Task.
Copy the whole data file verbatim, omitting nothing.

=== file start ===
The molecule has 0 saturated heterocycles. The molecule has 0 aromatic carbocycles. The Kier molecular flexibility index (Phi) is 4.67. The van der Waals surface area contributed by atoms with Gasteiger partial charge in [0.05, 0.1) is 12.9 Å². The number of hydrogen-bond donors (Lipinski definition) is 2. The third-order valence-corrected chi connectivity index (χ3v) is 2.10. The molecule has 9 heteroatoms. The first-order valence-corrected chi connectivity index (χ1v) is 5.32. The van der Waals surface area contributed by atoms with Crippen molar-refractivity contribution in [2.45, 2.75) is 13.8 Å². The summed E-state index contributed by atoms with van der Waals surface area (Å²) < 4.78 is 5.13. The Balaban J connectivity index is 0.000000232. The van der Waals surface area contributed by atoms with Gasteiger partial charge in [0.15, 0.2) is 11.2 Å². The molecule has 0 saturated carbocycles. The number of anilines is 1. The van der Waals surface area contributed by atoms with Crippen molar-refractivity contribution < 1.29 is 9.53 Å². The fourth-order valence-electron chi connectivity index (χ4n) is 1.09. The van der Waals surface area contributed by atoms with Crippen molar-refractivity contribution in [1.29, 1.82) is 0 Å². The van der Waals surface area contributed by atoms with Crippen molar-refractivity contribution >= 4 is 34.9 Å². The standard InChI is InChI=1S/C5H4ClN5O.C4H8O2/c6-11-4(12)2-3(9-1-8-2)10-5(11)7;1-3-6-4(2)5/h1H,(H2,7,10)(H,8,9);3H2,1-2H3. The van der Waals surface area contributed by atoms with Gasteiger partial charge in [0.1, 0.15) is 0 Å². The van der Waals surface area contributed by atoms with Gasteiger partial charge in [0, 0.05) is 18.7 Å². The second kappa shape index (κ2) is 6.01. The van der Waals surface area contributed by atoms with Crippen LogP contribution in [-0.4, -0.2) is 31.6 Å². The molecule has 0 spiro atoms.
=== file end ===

The molecule has 0 saturated heterocycles. The molecule has 0 aromatic carbocycles. The Kier molecular flexibility index (Phi) is 4.67. The van der Waals surface area contributed by atoms with Gasteiger partial charge in [0.05, 0.1) is 12.9 Å². The number of hydrogen-bond donors (Lipinski definition) is 2. The third-order valence-corrected chi connectivity index (χ3v) is 2.10. The molecule has 9 heteroatoms. The first-order valence-corrected chi connectivity index (χ1v) is 5.32. The van der Waals surface area contributed by atoms with Crippen molar-refractivity contribution in [2.45, 2.75) is 13.8 Å². The summed E-state index contributed by atoms with van der Waals surface area (Å²) < 4.78 is 5.13. The Balaban J connectivity index is 0.000000232. The van der Waals surface area contributed by atoms with Gasteiger partial charge in [0.15, 0.2) is 11.2 Å². The molecule has 0 saturated carbocycles. The number of anilines is 1. The van der Waals surface area contributed by atoms with Crippen molar-refractivity contribution < 1.29 is 9.53 Å². The fourth-order valence-electron chi connectivity index (χ4n) is 1.09. The van der Waals surface area contributed by atoms with Crippen molar-refractivity contribution in [1.29, 1.82) is 0 Å². The van der Waals surface area contributed by atoms with Crippen molar-refractivity contribution >= 4 is 34.9 Å². The standard InChI is InChI=1S/C5H4ClN5O.C4H8O2/c6-11-4(12)2-3(9-1-8-2)10-5(11)7;1-3-6-4(2)5/h1H,(H2,7,10)(H,8,9);3H2,1-2H3. The van der Waals surface area contributed by atoms with Gasteiger partial charge in [0.1, 0.15) is 0 Å². The van der Waals surface area contributed by atoms with Gasteiger partial charge in [0, 0.05) is 18.7 Å². The second kappa shape index (κ2) is 6.01. The van der Waals surface area contributed by atoms with Crippen LogP contribution in [-0.4, -0.2) is 31.6 Å². The molecule has 0 spiro atoms.